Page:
#1
Okay, so since I've picked up bass playing, I've been wondering about bass amps. I'm playing in a band at school so far, which is run by a teacher, but I'm graduating this year, so that'll be over in a few months. Also, I've been wanting to find some people for a band that share my taste of music (anybody ever ask me to play Justin Bieber again, I'll kill somebody, I swear!)

So, we recently played a gig at a local café (first gig outside school!), and they hooked our instruments into the PA that was installed there. At our "practice space" (read: empty classroom), we have a 200 watts amp, and it's definitely overkill. We always turn that one down to about 10% of the volume, and even so, it feels like you can (figuratively) hear it around the entire block. If we turned that one up all the way, we could probably blow the eardrums of half our area.

Like all students, I have close to no budget (in other words: notoriously broke), so I was thinking about looking for a used amp around perhaps 80 watts. Is that enough to play in pubs and the like? Things I found usually have one 15" speaker, plus a tweeter/horn, and a 3-band EQ at max, but that should suffice at first, right? The skyscraper-high gear towers are meant for later in life, after all.

I know watts aren't all that makes the volume, but that plus speaker configuration is the best I have to go by, since I don't know all that much about amps. The amp I've used so far, by the way, has a 15" and a tweeter too.

Thanks in advance,

Hashtag
#2
From someone who has played with loud drummers and several guitarists over the years who like Nigel Tufnel, think that you need to turn guitar amps up to 11, I'm going to give you some general advise.  Buy the most watts you can afford.  You can always turn down a louder amp but you can't push an amp louder than its meant to be.   Running through a PA is not always feasible either.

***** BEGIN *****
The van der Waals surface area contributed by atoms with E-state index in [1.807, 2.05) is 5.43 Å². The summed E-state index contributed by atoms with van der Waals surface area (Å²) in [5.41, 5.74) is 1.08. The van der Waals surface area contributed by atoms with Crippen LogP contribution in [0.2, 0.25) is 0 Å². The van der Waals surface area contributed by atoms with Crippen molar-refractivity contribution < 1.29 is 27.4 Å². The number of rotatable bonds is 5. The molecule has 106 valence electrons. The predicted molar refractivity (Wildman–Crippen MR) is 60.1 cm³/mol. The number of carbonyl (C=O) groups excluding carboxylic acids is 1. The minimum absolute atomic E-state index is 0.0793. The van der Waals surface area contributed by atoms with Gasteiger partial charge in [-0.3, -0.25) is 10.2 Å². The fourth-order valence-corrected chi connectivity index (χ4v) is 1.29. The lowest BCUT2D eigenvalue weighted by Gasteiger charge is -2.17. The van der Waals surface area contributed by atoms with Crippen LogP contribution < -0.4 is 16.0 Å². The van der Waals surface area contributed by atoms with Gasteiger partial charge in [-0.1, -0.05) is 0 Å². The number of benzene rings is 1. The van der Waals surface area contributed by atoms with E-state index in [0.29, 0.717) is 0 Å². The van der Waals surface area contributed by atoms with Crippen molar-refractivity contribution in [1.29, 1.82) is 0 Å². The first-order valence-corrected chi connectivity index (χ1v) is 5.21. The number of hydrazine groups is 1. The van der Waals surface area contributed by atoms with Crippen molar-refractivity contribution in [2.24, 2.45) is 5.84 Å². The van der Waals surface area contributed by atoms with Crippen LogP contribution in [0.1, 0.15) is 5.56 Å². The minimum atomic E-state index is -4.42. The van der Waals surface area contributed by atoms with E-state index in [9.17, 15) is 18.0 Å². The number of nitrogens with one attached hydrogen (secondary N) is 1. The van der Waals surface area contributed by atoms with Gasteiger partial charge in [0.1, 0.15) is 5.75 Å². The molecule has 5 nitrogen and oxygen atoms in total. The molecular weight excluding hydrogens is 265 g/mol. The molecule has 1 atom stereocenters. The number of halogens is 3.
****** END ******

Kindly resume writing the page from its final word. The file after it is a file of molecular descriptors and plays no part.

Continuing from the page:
For specific amp suggestions, its best to give us your price range and what you are looking for tone wise.  There are amps, like Ampeg that have a really distinct tone and some that are more transparent (ie pass through the tone of your instrument). 
#3
Tone - honestly, I'm a barbarian, I can barely hear a difference even between amps for 100$ and 1000$, different brands, anything. I don't know shit about tone. I do know, though, that I want a "snap" kind of tone, dunno which frequencies that are.
I'm also shit at explaining, so listen to Dookie-era Mike Dirnt, that's the kinda sound I'm looking for. But tone isn't really my number one priority. As long as some of the high end comes through, I'm good, and that's only because I plan on running my guitar through the same amp occasionally.

Budget - between 100 and 200€, at the very most 250 (that would be saving up money for more than a whole year, so I'd rather not go there).

Mike Dirnt:

#5
for that price? save up and start patrolling pawn shops, guitarcenter used, whatever craiglist equivalent you have, etc. one notable brand to look out for is trace elliot. i'd say carvin too but you're less likely to find one of them

i have a trace elliot 80 watt amp as one of my backups, but the way the speaker is placed it sounds significantly louder than you would thing and has a parametric EQ to adjust